The agribusiness organizations’ objections have been raised as the bipartisan bill was passed by the Energy and Commerce Committee on Wednesday, moving the process forward to the House floor for full approval.
"As drafted, this legislation would give the Food and Drug Administration broad new powers to regulate the entire spectrum of the agricultural and food system – from production agriculture to the final retail establishment,” they wrote, “In many cases without appropriate thresholds or accountability. We strongly urge that these deficiencies be corrected during full committee markup."
Their concerns include the expansion of FDA access to facility records, which they fear will result in “unwarranted and unreasonable ‘fishing expeditions’”, the implementation of country-of-origin labeling (COOL), which they say is “not a food or feed safety issue”, and the imposition of FDA registration fees. The group claims that the FDA has provided “no basis to justify the level of user fees” and that the bill “contains no constraint on FDA expenditures for food safety activities.”
The organizations also claim that the expansion of FDA recall authority goes too far in that it specifies needing ‘reason to believe’ that a product is adulterated and could cause serious health issues or death, rather than ‘credible evidence’.
They wrote: “If a ‘cease distribution’ or quarantine provision is retained in the bill, it must require that FDA have a reasonable probability, based upon scientific risk assessment, that the product in question will cause serious adverse health consequences or death to humans or animals.”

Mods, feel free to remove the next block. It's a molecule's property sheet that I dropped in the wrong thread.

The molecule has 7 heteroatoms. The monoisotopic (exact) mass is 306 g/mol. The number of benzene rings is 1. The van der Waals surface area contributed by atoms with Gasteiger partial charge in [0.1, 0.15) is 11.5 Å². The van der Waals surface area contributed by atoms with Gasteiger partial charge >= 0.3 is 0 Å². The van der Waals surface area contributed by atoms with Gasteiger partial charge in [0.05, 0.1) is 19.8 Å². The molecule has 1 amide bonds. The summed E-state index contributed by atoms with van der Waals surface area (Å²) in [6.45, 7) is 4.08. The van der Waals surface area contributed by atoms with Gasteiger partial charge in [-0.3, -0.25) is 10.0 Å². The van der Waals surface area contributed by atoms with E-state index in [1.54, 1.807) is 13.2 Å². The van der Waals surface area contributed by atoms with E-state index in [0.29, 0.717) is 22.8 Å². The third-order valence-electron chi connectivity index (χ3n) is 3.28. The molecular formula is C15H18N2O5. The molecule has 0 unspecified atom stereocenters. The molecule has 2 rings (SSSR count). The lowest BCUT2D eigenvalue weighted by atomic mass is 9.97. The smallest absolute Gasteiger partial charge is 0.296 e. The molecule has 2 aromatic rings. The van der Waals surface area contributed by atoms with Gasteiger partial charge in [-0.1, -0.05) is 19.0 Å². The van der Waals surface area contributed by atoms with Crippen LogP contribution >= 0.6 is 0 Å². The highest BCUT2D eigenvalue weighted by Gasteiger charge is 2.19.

The bill includes several measures that industry representatives and food safety experts have urged for years, including more frequent FDA inspections, giving the agency the authority to instigate mandatory product recalls, and requiring food companies to carry out risk assessments. Those that have come out in support of added food safety provisions include the Grocery Manufacturers Association and the American Frozen Food Institute as well as the Center for Science in the Public Interest and Consumers’ Union.
Under the bill, registration fees of $500 for each food processing facility would help pay for the more frequent inspections – a compromise from the $1000 fee initially proposed.
Signatories to the opposition letter include the Corn Refiners Association, the American Soybean Association, the American Sugar Alliance and the National Oilseed Processors Association, among others.
A full copy of the letter can be accessed here.